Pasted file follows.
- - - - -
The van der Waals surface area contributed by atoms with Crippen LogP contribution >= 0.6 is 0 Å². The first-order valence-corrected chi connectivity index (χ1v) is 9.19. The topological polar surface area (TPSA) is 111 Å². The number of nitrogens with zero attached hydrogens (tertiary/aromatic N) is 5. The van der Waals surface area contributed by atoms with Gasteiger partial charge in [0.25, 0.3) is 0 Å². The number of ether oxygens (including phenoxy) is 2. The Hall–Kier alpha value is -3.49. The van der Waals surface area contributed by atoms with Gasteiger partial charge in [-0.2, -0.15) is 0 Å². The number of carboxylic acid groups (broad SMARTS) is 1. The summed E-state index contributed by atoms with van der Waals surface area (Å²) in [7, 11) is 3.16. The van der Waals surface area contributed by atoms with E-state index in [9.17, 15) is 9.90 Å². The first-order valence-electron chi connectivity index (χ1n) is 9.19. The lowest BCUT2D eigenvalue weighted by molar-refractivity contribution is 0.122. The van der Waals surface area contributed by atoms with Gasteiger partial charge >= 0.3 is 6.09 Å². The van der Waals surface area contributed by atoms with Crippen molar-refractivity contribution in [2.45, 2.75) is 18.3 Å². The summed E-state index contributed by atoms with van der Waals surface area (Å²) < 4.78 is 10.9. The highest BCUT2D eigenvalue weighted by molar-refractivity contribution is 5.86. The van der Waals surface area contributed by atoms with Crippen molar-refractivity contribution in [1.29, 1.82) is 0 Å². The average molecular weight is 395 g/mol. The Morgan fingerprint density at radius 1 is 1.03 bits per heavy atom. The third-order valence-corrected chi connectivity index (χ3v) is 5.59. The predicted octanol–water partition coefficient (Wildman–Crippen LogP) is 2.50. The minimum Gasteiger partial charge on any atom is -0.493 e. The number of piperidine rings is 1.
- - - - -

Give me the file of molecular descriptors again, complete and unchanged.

The van der Waals surface area contributed by atoms with Crippen LogP contribution >= 0.6 is 0 Å². The first-order valence-corrected chi connectivity index (χ1v) is 9.19. The topological polar surface area (TPSA) is 111 Å². The number of nitrogens with zero attached hydrogens (tertiary/aromatic N) is 5. The van der Waals surface area contributed by atoms with Gasteiger partial charge in [0.25, 0.3) is 0 Å². The number of ether oxygens (including phenoxy) is 2. The Hall–Kier alpha value is -3.49. The van der Waals surface area contributed by atoms with Gasteiger partial charge in [-0.2, -0.15) is 0 Å². The number of carboxylic acid groups (broad SMARTS) is 1. The summed E-state index contributed by atoms with van der Waals surface area (Å²) in [7, 11) is 3.16. The van der Waals surface area contributed by atoms with E-state index in [9.17, 15) is 9.90 Å². The first-order valence-electron chi connectivity index (χ1n) is 9.19. The lowest BCUT2D eigenvalue weighted by molar-refractivity contribution is 0.122. The van der Waals surface area contributed by atoms with Gasteiger partial charge >= 0.3 is 6.09 Å². The van der Waals surface area contributed by atoms with Crippen molar-refractivity contribution in [2.45, 2.75) is 18.3 Å². The summed E-state index contributed by atoms with van der Waals surface area (Å²) < 4.78 is 10.9. The highest BCUT2D eigenvalue weighted by molar-refractivity contribution is 5.86. The van der Waals surface area contributed by atoms with Crippen molar-refractivity contribution in [1.29, 1.82) is 0 Å². The average molecular weight is 395 g/mol. The Morgan fingerprint density at radius 1 is 1.03 bits per heavy atom. The third-order valence-corrected chi connectivity index (χ3v) is 5.59. The predicted octanol–water partition coefficient (Wildman–Crippen LogP) is 2.50. The minimum Gasteiger partial charge on any atom is -0.493 e. The number of piperidine rings is 1.